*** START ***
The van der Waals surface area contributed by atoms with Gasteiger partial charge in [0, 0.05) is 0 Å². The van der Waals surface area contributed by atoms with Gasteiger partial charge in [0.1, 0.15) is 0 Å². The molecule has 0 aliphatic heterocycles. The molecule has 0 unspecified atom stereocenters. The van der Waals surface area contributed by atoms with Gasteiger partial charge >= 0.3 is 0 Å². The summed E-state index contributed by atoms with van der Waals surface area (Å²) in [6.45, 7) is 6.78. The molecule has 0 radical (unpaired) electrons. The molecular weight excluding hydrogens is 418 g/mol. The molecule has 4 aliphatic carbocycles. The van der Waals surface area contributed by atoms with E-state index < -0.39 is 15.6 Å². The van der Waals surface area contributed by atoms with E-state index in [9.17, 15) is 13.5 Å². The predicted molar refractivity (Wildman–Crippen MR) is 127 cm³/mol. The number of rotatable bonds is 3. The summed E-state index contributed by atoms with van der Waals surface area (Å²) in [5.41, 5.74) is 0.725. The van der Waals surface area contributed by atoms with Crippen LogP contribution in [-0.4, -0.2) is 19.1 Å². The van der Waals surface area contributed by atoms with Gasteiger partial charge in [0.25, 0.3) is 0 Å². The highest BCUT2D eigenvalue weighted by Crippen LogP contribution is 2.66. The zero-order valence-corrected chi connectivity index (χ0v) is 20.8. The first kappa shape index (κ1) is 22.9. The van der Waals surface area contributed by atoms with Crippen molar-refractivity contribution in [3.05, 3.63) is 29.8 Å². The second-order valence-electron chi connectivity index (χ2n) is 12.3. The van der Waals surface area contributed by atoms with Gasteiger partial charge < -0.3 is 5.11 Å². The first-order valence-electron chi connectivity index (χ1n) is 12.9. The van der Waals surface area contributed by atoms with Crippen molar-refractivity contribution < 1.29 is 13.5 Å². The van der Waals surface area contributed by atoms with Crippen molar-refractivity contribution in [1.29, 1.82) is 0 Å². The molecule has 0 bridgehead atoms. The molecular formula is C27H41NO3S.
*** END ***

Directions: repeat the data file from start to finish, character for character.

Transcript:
The van der Waals surface area contributed by atoms with Gasteiger partial charge in [0, 0.05) is 0 Å². The van der Waals surface area contributed by atoms with Gasteiger partial charge in [0.1, 0.15) is 0 Å². The molecule has 0 aliphatic heterocycles. The molecule has 0 unspecified atom stereocenters. The van der Waals surface area contributed by atoms with Gasteiger partial charge >= 0.3 is 0 Å². The summed E-state index contributed by atoms with van der Waals surface area (Å²) in [6.45, 7) is 6.78. The molecule has 0 radical (unpaired) electrons. The molecular weight excluding hydrogens is 418 g/mol. The molecule has 4 aliphatic carbocycles. The van der Waals surface area contributed by atoms with E-state index < -0.39 is 15.6 Å². The van der Waals surface area contributed by atoms with E-state index in [9.17, 15) is 13.5 Å². The predicted molar refractivity (Wildman–Crippen MR) is 127 cm³/mol. The number of rotatable bonds is 3. The summed E-state index contributed by atoms with van der Waals surface area (Å²) in [5.41, 5.74) is 0.725. The van der Waals surface area contributed by atoms with Crippen LogP contribution in [-0.4, -0.2) is 19.1 Å². The van der Waals surface area contributed by atoms with Gasteiger partial charge in [0.25, 0.3) is 0 Å². The highest BCUT2D eigenvalue weighted by Crippen LogP contribution is 2.66. The zero-order valence-corrected chi connectivity index (χ0v) is 20.8. The first kappa shape index (κ1) is 22.9. The van der Waals surface area contributed by atoms with Crippen molar-refractivity contribution in [3.05, 3.63) is 29.8 Å². The second-order valence-electron chi connectivity index (χ2n) is 12.3. The van der Waals surface area contributed by atoms with Gasteiger partial charge < -0.3 is 5.11 Å². The first-order valence-electron chi connectivity index (χ1n) is 12.9. The van der Waals surface area contributed by atoms with Crippen molar-refractivity contribution < 1.29 is 13.5 Å². The van der Waals surface area contributed by atoms with Crippen molar-refractivity contribution in [1.29, 1.82) is 0 Å². The molecule has 0 bridgehead atoms. The molecular formula is C27H41NO3S.